In my new residences, I've become accustomed to a predominately African American and Hispanic population who wear skinny jeans, leggings, pajama pants, athletic gear and short-shorts depending on the weather, instead of the stylish designer and second-hand togs I saw in my old neighborhood. Of course there is a small majority who dress well for work, but on the whole, ultra-casual and passe trends rule.
It doesn't matter that Vogue, Harper's Bazaar, Fudge, California Apparel News and InStyle magazines say tight and short is out, it falls on deaf ears in this part of the city. Despite this, I was still forced to confront my prejudices about these trends, when my instructor for my Fashion Styling class insisted we create an Editorial Concept using clothes and accessories within our zip code.
Exploring the Neighborhood
Shopping With a Plan
In addition to creating a concept based on various sources of inspiration from the movie and book If Beale Street Could Talk to Nina Simone, I called my Editorial African Americano and used Tish Rivers as my muse. After being exposed to people who dress apart from the fashion industry standards and visiting stores like Traps, Target, Rainbow, Malik Books, etc., I discovered a treasure trove of excellent finds. Visualizing my muse as a modern-day young African American woman who either goes to school and works in retail, an office, at a school or library, I then created a realistic budget for her and coordinated outfits from mall stores, chains, ethnic shops and thrift stores.
Kuro Gyaru ("Dark Skinned Gals)
Despite the decline in popularity of the kuro gyaru trend in Japan I'm still enamored by the way the members of this style tribe interprets Black Chic. My favorite gal group, Black Diamonds originated in 2012, from the roots of the movement that started in the 1990s. Inspired by African American R'n'B artists, I suspect they've also copied blaxploitation stars Pam Grier in Foxy Brown and Tamara Dobson in Cleopatra Jones, then sampled some of the best looks from '70s Soul Train.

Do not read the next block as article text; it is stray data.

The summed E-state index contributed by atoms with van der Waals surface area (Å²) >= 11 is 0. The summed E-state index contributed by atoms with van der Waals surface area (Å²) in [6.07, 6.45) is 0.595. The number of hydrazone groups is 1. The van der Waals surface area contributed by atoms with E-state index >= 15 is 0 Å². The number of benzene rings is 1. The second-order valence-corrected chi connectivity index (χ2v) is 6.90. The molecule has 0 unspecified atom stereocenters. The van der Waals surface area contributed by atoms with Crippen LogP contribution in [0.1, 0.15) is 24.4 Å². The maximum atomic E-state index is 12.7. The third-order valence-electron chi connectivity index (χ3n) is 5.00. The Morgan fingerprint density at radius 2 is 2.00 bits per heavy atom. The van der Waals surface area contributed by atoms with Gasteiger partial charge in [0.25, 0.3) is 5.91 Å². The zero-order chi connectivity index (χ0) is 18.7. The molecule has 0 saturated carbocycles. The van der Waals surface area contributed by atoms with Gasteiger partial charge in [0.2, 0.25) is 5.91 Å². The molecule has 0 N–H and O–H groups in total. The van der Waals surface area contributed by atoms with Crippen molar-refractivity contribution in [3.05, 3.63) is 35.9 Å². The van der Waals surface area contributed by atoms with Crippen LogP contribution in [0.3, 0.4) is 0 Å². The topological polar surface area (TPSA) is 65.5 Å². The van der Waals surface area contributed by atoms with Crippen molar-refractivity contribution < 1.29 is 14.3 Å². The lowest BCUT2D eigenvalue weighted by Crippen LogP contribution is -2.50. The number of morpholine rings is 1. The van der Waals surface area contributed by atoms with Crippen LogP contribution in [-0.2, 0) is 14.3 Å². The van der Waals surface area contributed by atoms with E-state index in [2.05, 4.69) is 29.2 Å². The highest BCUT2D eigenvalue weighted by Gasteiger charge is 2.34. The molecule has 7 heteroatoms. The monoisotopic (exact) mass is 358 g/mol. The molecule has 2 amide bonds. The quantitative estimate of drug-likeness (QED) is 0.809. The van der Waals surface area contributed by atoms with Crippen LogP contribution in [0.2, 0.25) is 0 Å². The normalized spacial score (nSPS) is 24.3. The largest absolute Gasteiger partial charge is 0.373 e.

Through my research I've discovered kuro gyaru actually rebel against traditional forms of beauty by reveling in the artifice of "man-made wigs, fake eyelashes, fake nails" and outfits that consist of "hot pants, graphically ornate tees, big belts, over-the-knee boots, animal print faux fur coats, leg warmers, bellbottoms and jumpsuits." Although most of the Japanese sector shop in the Shibuya district of Japan, just think how fun it would be to experiment with their look at Halloween with inexpensive merchandise from Forever 21, Goodwill Thrift Shop, Rainbow, your local wig shop, and drug store make-up brands like Revlon and Rimmel.
The Future of African American Fashion
Looking to the Future
As for the future of African American style, I don't know where it'll go or what its influence will be, but I hope wherever it lands it'll get the respect it deserves and the recognition it demands.
Global and Ethnic Styles Are All The Rage
Do you think African-American style is a positive representation of the race?
Style Doesn't Have To Be Expensive
Tokyo Proves It's a Consistently Stylish Place
- TokyoFashion.com - Tokyo Fashion News
Fashion news from Tokyo, Japan
Looking Good In The Neighborhood
Black Design Collective
- Fashion | Black Design Collective | United States
Black Design Collective is a platform of Black designers. Expressing individual unique design excellence. Through mentorship, internship and business opportunities. Bringing awareness of the history and relevancy of the global impact of black design.
FIDM (Fashion Institute of Design and Merchandising)
California African American Museum
- CAAM | Home
"Cross Colours: Black Fashion in the 20th Century" Exhibit, September 25, 2019-March 1, 2020
This content is accurate and true to the best of the author’s knowledge and is not meant to substitute for formal and individualized advice from a qualified professional.
© 2013 Victoria Jean Moore